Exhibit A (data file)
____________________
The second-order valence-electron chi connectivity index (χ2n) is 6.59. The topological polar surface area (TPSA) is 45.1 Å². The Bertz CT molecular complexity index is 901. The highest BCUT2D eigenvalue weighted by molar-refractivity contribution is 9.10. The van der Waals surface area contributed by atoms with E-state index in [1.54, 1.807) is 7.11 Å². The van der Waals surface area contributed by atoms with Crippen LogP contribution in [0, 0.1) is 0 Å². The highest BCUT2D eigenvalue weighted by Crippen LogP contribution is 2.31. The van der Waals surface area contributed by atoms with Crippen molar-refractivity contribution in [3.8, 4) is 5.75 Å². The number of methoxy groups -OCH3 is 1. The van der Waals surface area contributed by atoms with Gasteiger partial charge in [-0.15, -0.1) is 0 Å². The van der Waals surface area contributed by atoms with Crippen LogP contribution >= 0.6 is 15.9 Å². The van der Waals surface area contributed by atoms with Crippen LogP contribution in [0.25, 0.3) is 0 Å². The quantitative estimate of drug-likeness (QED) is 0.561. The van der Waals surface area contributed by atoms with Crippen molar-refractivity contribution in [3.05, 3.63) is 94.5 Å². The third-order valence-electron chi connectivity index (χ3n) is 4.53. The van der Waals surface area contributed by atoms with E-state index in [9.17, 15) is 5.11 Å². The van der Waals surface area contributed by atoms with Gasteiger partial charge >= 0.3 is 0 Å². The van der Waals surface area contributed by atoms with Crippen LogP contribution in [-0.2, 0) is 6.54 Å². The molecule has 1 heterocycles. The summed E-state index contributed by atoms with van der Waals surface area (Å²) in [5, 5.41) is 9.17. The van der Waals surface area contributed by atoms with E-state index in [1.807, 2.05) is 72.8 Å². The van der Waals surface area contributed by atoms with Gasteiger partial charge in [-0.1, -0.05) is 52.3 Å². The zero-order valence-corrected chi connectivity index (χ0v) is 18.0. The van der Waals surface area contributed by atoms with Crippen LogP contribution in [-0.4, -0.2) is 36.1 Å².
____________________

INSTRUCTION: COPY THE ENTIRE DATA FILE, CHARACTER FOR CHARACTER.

The second-order valence-electron chi connectivity index (χ2n) is 6.59. The topological polar surface area (TPSA) is 45.1 Å². The Bertz CT molecular complexity index is 901. The highest BCUT2D eigenvalue weighted by molar-refractivity contribution is 9.10. The van der Waals surface area contributed by atoms with E-state index in [1.54, 1.807) is 7.11 Å². The van der Waals surface area contributed by atoms with Crippen LogP contribution in [0, 0.1) is 0 Å². The highest BCUT2D eigenvalue weighted by Crippen LogP contribution is 2.31. The van der Waals surface area contributed by atoms with Crippen molar-refractivity contribution in [3.8, 4) is 5.75 Å². The number of methoxy groups -OCH3 is 1. The van der Waals surface area contributed by atoms with Gasteiger partial charge in [-0.15, -0.1) is 0 Å². The van der Waals surface area contributed by atoms with Crippen LogP contribution >= 0.6 is 15.9 Å². The van der Waals surface area contributed by atoms with Crippen LogP contribution in [0.25, 0.3) is 0 Å². The quantitative estimate of drug-likeness (QED) is 0.561. The van der Waals surface area contributed by atoms with Crippen molar-refractivity contribution in [3.05, 3.63) is 94.5 Å². The third-order valence-electron chi connectivity index (χ3n) is 4.53. The van der Waals surface area contributed by atoms with E-state index in [9.17, 15) is 5.11 Å². The van der Waals surface area contributed by atoms with Gasteiger partial charge >= 0.3 is 0 Å². The van der Waals surface area contributed by atoms with Crippen LogP contribution in [-0.2, 0) is 6.54 Å². The molecule has 1 heterocycles. The summed E-state index contributed by atoms with van der Waals surface area (Å²) in [5, 5.41) is 9.17. The van der Waals surface area contributed by atoms with E-state index in [1.807, 2.05) is 72.8 Å². The van der Waals surface area contributed by atoms with Gasteiger partial charge in [-0.1, -0.05) is 52.3 Å². The zero-order valence-corrected chi connectivity index (χ0v) is 18.0. The van der Waals surface area contributed by atoms with Crippen LogP contribution in [-0.4, -0.2) is 36.1 Å².